These are the issues that often drive millennial nurses out the door. This generation will not “grin and bear it.” For them, the world is small, accessible, and worthy of exploration. When you are well-educated and armed with nursing’s highly transportable skill set, you can explore opportunities, and millennial nurses do.
They understand the depths of their nursing freedom as no generation before them has, and we need to celebrate that instead of condemning it. This is the most incredible time to be a nurse. Thanks to technology, social media, and the Institute of Medicine’s The Future of Nursing report, our profession is finally poised to take its rightful seat at the forefront of patient care decision-making. The future of nursing includes millennial nurses understanding their power.
Five strategies for developing soft skills of millennial nurses
Below are five strategies nursing leaders can use to facilitate soft skills development in millennial nurses.
- Lead by example. Millennial nurses value leaders who demonstrate integrity and model the behaviors they require from millennials. Failure to lead by example increases resistance and decreases retention. How are your communication skills? Are you effective at building genuine relationships with those around you? Are you present and engaged, or are you distant? What would your team say about you and your level of soft skills development?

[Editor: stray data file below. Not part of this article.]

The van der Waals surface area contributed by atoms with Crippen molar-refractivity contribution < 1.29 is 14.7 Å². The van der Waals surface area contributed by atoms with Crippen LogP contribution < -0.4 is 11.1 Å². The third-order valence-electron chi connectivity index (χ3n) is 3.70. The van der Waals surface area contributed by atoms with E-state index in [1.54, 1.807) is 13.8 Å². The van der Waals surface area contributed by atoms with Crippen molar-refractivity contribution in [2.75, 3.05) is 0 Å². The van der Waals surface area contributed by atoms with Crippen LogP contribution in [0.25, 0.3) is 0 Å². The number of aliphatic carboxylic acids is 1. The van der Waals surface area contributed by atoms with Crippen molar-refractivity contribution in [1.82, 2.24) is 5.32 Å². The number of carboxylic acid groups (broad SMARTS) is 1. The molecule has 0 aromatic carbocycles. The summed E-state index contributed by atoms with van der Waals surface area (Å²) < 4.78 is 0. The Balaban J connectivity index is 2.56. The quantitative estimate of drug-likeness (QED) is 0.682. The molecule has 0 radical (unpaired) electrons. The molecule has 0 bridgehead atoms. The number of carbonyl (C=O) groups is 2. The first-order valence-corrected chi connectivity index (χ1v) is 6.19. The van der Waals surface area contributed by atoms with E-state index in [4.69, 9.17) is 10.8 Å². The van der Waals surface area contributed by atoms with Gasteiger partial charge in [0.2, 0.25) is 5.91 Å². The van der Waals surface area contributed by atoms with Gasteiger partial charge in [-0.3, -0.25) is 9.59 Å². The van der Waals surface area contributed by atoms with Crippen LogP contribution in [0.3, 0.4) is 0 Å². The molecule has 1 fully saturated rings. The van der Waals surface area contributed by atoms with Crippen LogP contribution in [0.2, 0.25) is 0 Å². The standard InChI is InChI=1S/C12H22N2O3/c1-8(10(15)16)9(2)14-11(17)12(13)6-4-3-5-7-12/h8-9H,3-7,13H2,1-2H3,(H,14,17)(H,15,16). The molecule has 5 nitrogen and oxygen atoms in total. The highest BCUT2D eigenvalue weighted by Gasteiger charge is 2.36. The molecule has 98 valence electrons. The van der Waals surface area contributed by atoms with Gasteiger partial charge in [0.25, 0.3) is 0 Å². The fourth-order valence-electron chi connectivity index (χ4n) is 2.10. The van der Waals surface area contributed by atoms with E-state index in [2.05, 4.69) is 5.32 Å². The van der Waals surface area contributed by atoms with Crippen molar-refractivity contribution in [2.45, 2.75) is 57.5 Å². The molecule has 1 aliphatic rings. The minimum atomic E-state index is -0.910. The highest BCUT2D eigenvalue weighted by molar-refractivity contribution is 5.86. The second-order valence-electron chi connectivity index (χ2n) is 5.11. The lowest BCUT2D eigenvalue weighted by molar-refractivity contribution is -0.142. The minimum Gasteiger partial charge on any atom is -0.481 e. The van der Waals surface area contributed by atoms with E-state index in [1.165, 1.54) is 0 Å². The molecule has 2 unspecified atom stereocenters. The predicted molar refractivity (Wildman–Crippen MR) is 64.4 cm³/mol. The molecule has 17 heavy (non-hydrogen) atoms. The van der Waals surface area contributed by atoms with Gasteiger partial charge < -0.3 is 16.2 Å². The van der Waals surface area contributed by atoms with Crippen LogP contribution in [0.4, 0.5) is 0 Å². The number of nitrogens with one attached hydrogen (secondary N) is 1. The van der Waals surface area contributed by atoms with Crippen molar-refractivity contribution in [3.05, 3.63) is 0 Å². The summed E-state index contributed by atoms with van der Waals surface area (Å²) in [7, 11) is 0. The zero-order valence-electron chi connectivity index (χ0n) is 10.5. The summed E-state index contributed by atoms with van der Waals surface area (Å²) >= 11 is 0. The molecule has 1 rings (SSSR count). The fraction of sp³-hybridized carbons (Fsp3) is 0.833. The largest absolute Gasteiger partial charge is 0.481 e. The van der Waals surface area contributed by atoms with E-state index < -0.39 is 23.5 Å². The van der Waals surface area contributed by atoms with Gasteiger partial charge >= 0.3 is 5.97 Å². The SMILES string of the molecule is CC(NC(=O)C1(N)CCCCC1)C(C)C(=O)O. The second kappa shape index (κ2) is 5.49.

- Recognize their potential. When you lead soft skills development with “You are valuable and have great potential” instead of a judgmental attitude, millennial nurses will respond more positively. Lead from “You are my replacement, my future. I want you to be your best!”
- Meet them where they are. They are not you. You are not them. Your aim is to help them develop the soft skills that will help them, not replicate who you are or how previous generations have handled things. Find ways to incorporate technology. Ask what motivates them. Do not assume.
- Educate, don’t punish. Provide formal education opportunities for soft skills development. If and when an error occurs, see it as an opportunity for education and growth. If something offends you, do not react by responding immediately. Take a step back and craft a response that includes “why.” In other words, respond to millennials as you would want them to respond to you. You are modeling the soft skills you want to see in them.
- Remember that soft skills are life skills. Soft skill development is vital not only for nursing but for all aspects of life. Demonstrating interest in a nurse’s development as a whole person and not just as a nurse will help him or her feel valued.
Can you imagine where nursing could be in the next 10 years if we take the time to develop soft skills in millennial nurses? I can. RNL
Kimberly A. Hires, PhD, RN, founder and chief executive officer of The Nightingale Firm, is a professional speaker, trainer, and coach with The John Maxwell Team.